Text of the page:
— The city of Laguna Beach debuted its in-house ambulance service on Friday, with officials hosting morning events at Fire Station Nos. 1 and 4 to commemorate the program’s launch. The city manager explained the need for the community to establish its own service: “Ambulance companies are becoming more and more sparse because they’re figuring out that you need to have a lot of rides in your town in order to make a profit, so they’re just becoming more and more difficult to actually contract with to serve the small cities like ours.”
LIFE & LEISURE
— For a charming feature story that ran in the Daily Pilot over the weekend, my colleague Sara Cardine interviewed Stan Ross of Newport Beach. Have you met him? If you’ve lost a valuable at the beach, you may have been one of his clients. He’s a retiree who over many decades has honed his skills with the metal detector and appears to be O.C.'s go-to guy when someone loses a piece of jewelry in the sands that line our coast. He’s not in it for the money — he just likes to help people out.
— South Coast Plaza is the first location in the U.S. for a wildly popular Chinese collectibles retailer known as Pop Mart. The company operates more that 350 stores and 1,800 vending machines, called Robo Shops, worldwide. I learned from my colleague Sarah Mosqueda that toys sold at the store are packaged in blind boxes, making it impossible to tell which toy is inside each box. Surprise!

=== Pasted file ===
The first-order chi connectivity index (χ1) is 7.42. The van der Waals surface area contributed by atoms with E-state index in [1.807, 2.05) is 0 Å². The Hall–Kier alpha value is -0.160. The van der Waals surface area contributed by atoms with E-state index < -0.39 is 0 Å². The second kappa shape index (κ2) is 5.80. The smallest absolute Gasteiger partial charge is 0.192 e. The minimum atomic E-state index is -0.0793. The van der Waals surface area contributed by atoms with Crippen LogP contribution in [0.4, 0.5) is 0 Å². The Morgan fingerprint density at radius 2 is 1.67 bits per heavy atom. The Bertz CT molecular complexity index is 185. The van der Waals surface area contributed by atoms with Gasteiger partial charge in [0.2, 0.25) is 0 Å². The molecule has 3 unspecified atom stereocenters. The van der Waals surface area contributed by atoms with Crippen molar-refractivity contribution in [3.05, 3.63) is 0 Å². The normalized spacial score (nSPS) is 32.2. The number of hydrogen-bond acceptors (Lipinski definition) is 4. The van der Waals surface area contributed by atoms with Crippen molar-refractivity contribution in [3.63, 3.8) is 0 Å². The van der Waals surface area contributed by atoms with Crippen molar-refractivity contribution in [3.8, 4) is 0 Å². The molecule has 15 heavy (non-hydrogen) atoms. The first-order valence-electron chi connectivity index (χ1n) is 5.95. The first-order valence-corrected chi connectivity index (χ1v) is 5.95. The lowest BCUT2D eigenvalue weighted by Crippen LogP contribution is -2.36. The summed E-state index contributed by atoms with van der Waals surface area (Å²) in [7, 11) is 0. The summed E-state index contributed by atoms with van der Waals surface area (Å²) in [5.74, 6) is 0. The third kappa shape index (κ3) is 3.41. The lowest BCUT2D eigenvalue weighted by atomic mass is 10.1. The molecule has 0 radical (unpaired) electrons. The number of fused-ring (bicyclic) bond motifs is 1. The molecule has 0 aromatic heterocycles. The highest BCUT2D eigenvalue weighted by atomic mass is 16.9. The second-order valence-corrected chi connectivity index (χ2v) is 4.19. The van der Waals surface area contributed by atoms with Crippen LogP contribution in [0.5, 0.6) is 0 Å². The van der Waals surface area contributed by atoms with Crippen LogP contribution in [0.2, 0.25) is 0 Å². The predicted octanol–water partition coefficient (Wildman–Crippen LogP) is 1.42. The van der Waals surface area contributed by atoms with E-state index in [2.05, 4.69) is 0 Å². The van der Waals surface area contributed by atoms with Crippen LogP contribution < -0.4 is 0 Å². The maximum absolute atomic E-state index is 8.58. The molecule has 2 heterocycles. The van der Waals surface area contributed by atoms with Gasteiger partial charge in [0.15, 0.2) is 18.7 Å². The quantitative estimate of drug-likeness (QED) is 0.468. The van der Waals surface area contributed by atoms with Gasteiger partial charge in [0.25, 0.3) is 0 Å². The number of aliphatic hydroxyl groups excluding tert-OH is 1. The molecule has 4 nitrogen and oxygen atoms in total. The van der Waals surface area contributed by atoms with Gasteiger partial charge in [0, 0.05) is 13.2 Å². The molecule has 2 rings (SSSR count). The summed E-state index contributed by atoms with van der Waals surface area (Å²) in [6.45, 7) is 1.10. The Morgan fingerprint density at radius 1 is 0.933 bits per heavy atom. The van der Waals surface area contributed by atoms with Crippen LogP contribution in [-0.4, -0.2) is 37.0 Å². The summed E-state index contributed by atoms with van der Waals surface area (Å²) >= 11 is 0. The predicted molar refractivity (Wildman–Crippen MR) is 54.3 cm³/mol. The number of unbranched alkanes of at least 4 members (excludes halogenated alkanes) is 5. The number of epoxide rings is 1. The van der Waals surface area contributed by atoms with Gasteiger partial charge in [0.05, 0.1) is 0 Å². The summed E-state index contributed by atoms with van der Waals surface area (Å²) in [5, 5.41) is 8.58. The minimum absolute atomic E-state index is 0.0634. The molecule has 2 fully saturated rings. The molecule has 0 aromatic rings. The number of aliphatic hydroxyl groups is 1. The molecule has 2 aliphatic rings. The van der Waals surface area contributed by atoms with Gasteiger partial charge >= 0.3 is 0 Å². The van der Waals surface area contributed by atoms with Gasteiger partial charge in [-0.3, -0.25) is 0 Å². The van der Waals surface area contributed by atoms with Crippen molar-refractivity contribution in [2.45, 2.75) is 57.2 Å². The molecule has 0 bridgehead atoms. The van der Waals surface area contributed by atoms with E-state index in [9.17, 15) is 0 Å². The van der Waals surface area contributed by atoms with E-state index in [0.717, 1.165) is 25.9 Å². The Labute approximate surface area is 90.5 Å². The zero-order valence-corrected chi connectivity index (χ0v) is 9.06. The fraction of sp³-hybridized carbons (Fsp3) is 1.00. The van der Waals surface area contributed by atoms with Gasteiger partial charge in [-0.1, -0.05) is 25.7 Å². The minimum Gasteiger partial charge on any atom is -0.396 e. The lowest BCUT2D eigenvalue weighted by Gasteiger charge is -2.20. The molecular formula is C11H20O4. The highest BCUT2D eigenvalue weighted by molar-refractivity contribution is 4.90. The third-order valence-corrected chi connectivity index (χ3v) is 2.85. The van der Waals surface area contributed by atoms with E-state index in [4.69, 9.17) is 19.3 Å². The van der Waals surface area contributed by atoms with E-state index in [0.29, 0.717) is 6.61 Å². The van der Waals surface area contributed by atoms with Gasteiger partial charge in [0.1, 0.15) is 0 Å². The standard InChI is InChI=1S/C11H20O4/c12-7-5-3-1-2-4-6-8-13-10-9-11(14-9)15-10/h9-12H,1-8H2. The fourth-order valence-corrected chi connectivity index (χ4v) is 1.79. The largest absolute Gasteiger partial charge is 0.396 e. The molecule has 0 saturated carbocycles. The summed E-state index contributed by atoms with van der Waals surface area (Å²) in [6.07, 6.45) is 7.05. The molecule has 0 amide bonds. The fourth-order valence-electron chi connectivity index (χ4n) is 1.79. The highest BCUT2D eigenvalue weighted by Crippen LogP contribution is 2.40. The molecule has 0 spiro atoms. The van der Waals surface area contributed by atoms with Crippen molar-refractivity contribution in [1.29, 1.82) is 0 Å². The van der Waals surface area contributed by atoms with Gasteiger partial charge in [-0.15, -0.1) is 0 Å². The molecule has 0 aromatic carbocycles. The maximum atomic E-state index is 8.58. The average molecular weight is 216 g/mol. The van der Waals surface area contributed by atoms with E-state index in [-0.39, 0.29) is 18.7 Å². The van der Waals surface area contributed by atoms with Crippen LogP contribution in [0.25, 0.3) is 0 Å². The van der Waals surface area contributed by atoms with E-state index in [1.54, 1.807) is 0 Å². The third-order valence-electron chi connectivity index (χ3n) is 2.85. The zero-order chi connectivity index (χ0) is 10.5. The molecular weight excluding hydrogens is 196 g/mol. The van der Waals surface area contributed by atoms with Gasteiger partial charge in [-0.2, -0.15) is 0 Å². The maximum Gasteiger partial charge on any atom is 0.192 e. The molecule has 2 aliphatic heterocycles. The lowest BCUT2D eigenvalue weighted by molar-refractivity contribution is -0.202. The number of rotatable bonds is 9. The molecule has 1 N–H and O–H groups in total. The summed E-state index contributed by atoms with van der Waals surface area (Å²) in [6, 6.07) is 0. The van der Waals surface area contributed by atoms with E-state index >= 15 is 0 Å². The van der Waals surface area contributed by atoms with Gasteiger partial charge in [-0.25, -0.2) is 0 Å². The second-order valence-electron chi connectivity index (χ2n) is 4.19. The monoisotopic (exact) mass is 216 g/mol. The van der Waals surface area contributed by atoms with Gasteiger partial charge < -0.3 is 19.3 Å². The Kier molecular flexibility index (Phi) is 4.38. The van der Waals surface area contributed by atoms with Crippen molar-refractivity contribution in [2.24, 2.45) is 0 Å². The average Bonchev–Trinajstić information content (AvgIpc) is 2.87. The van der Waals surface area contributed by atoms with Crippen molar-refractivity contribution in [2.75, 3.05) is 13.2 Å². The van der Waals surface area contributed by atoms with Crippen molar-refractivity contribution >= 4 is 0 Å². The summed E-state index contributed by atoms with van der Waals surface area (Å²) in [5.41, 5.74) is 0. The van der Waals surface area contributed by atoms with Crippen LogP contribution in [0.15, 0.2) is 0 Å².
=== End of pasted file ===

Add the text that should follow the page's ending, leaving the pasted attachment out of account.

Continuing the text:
— Sacha Kljestan, a Huntington Beach native who plays soccer for the LA Galaxy, on Monday declined to talk to the press about the match his team had just won against Montreal. Instead, he took the opportunity in front of the microphones to plead for gun control, after having learned of the mass shooting that killed several people who had been attending a Fourth of July parade in Highland Park, Ill. “I’m like, I can’t even think about anything else,” he said toward the end of his emotional comments. “I don’t even know what to say. I’m not a politician, but I’m a human being. My kids ... I fear for them when they go to school and it pisses me off. And I think if it doesn’t piss you off and you don’t want new gun laws in this country, then there’s something wrong with [you]. So I guess that’s all I have to say.”
— It’s midseason for the Angels and sportswriter Sarah Valenzuela takes a look at where things stand, recounting five good experiences thus far (no surprise here that Shohei Ohtani is responsible for one of them) along with five that haven’t been so hot (that long losing streak is one).
— This Sunday, from 11 a.m. to 3 p.m., the Bowers Museum hosts its free American Blues & Jazz Festival for the whole family, featuring Shan the Candy Sculptor, an art project, face painting and chocolate cookies throughout the day. Beginning at noon, the musical performance lineup includes the Steve Johnson Quartet followed by the Will Trueblood Quartet, then 3rd Degrees Blues Band. The museum is located at 2002 N. Main St., Santa Ana. To learn more, visit bowers.org.
KEEP IN TOUCH